Curators oversee collections in many places, such as museums, zoos, gardens and historic sites. They make purchases, receive gifts, and arrange for exchanges of items with other museums and collectors. Curators plan and prepare exhibits to show the collections. Part of their job may include describing items and classifying species. It is becoming more common for curators to help with grant writing and fund raising to support their projects.
Curators may need to travel and overtime is sometimes required.
The average annual salary for curators is $55,000, but can vary widely depending on the type of job and size of the employer.
Helpful Skills and Subjects to Study
English, art and art history, chemistry, history and archaeology classes will be helpful for this job. Knowledge of a foreign language is a skill which is beneficial for someone in this occupation.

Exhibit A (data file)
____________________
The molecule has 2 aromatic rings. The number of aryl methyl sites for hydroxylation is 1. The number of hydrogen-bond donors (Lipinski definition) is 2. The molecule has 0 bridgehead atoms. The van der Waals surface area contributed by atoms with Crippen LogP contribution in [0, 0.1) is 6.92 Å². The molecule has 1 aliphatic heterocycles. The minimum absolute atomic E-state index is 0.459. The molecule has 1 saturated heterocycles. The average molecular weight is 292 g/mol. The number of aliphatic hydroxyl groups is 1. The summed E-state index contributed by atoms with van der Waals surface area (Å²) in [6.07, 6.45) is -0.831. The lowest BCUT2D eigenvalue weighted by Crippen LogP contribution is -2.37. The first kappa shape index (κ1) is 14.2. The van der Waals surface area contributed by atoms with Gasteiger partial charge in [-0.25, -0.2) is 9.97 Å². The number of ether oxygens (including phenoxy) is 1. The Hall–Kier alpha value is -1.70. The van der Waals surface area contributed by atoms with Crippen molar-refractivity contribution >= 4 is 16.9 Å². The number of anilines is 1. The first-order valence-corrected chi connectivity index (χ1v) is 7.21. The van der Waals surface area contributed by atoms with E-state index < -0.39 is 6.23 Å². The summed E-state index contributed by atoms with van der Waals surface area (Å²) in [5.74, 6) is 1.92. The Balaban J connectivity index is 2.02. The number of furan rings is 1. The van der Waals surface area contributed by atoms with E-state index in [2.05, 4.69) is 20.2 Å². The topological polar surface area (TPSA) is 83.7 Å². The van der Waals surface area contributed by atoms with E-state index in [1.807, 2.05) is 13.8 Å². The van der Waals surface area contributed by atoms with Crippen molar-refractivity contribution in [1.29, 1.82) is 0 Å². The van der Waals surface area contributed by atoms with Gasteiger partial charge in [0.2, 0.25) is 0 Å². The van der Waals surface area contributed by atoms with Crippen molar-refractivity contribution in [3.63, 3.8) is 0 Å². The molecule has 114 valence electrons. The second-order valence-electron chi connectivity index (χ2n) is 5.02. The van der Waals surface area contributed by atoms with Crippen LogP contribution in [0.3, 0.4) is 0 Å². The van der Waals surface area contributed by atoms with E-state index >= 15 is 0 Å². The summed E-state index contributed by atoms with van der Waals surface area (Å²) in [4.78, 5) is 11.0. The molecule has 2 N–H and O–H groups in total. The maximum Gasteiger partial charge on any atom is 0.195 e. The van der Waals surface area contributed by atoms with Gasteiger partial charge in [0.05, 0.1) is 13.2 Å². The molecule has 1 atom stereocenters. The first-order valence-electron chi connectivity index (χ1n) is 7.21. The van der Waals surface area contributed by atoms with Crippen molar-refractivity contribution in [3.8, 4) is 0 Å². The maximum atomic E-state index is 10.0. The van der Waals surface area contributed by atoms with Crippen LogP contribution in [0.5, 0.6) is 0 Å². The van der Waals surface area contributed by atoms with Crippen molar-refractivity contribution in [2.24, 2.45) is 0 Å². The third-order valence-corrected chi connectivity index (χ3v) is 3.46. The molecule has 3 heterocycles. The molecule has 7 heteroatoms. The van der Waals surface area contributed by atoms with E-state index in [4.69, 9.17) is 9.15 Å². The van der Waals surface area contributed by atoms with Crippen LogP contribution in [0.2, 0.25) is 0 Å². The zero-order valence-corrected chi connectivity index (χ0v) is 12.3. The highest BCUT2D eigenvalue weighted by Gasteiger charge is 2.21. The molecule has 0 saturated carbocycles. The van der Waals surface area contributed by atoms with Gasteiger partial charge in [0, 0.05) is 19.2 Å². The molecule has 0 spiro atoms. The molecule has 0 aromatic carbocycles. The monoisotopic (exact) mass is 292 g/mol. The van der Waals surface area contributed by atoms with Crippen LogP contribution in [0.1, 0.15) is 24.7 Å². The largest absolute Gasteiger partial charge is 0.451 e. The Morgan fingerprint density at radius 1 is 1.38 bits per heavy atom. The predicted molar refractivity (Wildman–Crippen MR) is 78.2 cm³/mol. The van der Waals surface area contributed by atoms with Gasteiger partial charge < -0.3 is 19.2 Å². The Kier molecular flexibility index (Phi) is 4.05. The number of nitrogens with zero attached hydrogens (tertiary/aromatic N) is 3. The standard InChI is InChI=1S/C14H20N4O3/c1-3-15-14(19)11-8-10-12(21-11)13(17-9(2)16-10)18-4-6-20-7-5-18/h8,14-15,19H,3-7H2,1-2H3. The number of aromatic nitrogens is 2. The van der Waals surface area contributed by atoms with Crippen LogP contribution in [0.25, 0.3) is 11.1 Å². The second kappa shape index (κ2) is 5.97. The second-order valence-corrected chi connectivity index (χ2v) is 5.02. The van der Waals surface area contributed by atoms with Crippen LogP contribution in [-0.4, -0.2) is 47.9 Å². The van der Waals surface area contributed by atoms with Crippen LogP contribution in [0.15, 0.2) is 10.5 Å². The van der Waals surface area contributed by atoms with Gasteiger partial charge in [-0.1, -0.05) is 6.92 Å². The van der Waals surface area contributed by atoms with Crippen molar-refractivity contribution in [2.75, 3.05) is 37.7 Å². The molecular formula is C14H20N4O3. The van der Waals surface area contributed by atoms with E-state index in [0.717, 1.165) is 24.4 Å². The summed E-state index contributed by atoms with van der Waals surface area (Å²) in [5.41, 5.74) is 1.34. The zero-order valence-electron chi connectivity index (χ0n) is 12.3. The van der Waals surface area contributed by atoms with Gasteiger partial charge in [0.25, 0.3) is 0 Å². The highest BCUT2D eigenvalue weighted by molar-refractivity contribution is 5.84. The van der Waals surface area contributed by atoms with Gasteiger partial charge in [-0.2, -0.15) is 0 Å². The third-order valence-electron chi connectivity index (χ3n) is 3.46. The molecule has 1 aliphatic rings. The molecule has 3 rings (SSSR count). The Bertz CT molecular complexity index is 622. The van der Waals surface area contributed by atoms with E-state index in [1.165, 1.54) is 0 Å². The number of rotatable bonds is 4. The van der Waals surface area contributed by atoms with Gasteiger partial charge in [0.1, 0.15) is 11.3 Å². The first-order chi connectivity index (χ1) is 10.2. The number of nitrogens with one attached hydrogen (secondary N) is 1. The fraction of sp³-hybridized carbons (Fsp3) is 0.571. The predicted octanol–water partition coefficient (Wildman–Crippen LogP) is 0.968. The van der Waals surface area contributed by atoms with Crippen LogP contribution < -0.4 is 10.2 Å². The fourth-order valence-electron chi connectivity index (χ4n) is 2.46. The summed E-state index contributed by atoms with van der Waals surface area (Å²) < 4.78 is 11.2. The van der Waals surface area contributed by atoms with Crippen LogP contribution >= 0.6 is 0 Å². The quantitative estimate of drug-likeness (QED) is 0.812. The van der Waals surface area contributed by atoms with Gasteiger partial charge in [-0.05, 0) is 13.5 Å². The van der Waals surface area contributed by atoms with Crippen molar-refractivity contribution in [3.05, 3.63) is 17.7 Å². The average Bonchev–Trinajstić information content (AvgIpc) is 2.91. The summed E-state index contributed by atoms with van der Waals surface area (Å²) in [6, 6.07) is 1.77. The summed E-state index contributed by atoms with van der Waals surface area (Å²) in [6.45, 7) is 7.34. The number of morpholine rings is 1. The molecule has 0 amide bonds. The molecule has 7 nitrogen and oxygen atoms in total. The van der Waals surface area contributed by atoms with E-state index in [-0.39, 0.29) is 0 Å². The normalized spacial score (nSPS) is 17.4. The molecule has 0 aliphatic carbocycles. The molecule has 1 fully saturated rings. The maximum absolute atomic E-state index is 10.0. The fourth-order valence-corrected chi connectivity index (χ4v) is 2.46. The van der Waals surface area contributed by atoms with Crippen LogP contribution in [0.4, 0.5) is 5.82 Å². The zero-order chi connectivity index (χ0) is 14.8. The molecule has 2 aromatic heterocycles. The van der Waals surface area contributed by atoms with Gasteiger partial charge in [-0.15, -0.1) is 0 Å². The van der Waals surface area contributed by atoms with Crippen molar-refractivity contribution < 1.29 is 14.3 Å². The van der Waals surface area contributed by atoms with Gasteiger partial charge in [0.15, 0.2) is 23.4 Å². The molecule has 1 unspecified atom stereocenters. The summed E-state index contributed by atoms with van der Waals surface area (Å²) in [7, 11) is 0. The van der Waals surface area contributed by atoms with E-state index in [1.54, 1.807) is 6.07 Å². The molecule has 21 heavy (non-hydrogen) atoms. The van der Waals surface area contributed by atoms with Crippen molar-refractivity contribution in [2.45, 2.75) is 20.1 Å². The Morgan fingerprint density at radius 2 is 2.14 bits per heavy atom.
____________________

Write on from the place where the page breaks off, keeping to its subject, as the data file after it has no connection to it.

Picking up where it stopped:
Archivists and museum technicians and conservators also preserve, organize and display objects or information of historical interest. Other occupations that use similar skills are anthropologists, arborists, archaeologists, botanists, ethnologists, folklorists, genealogists, historians, horticulturists, information specialists, librarians, paintings restorers, records managers and zoologists.
Education & Training
Graduate education and hands-on experience are usually required for this job.
There will be stiff competition for these jobs. Many people work part time, as an intern or even as a volunteer curator after completing their formal education. Job opportunities should be best in art and history museums.
Sources for Additional Information
American Association of Museums
1575 I Street NW, Suite 400
Washington, DC 20005